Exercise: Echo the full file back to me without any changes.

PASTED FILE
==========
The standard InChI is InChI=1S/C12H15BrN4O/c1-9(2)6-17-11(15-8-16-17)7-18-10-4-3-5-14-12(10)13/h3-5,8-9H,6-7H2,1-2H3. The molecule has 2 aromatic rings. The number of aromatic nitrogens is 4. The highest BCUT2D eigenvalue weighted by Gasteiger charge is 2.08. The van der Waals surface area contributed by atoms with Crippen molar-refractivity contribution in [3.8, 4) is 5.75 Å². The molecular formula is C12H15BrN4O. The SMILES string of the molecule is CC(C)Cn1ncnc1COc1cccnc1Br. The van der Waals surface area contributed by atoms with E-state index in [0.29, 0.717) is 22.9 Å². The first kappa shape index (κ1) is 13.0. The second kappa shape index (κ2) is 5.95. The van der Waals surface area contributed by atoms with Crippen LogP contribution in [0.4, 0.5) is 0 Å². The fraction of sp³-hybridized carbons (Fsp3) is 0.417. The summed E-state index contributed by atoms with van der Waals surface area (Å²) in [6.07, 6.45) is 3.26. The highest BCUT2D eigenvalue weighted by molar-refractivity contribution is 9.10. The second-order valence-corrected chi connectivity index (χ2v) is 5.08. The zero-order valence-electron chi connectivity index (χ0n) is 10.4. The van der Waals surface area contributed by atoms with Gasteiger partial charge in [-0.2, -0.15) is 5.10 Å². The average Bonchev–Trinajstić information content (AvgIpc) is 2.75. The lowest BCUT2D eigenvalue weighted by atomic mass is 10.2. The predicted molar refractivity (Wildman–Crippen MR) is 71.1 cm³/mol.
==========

The standard InChI is InChI=1S/C12H15BrN4O/c1-9(2)6-17-11(15-8-16-17)7-18-10-4-3-5-14-12(10)13/h3-5,8-9H,6-7H2,1-2H3. The molecule has 2 aromatic rings. The number of aromatic nitrogens is 4. The highest BCUT2D eigenvalue weighted by Gasteiger charge is 2.08. The van der Waals surface area contributed by atoms with Crippen molar-refractivity contribution in [3.8, 4) is 5.75 Å². The molecular formula is C12H15BrN4O. The SMILES string of the molecule is CC(C)Cn1ncnc1COc1cccnc1Br. The van der Waals surface area contributed by atoms with E-state index in [0.29, 0.717) is 22.9 Å². The first kappa shape index (κ1) is 13.0. The second kappa shape index (κ2) is 5.95. The van der Waals surface area contributed by atoms with Crippen LogP contribution in [0.4, 0.5) is 0 Å². The fraction of sp³-hybridized carbons (Fsp3) is 0.417. The summed E-state index contributed by atoms with van der Waals surface area (Å²) in [6.07, 6.45) is 3.26. The highest BCUT2D eigenvalue weighted by molar-refractivity contribution is 9.10. The second-order valence-corrected chi connectivity index (χ2v) is 5.08. The zero-order valence-electron chi connectivity index (χ0n) is 10.4. The van der Waals surface area contributed by atoms with Gasteiger partial charge in [-0.2, -0.15) is 5.10 Å². The average Bonchev–Trinajstić information content (AvgIpc) is 2.75. The lowest BCUT2D eigenvalue weighted by atomic mass is 10.2. The predicted molar refractivity (Wildman–Crippen MR) is 71.1 cm³/mol.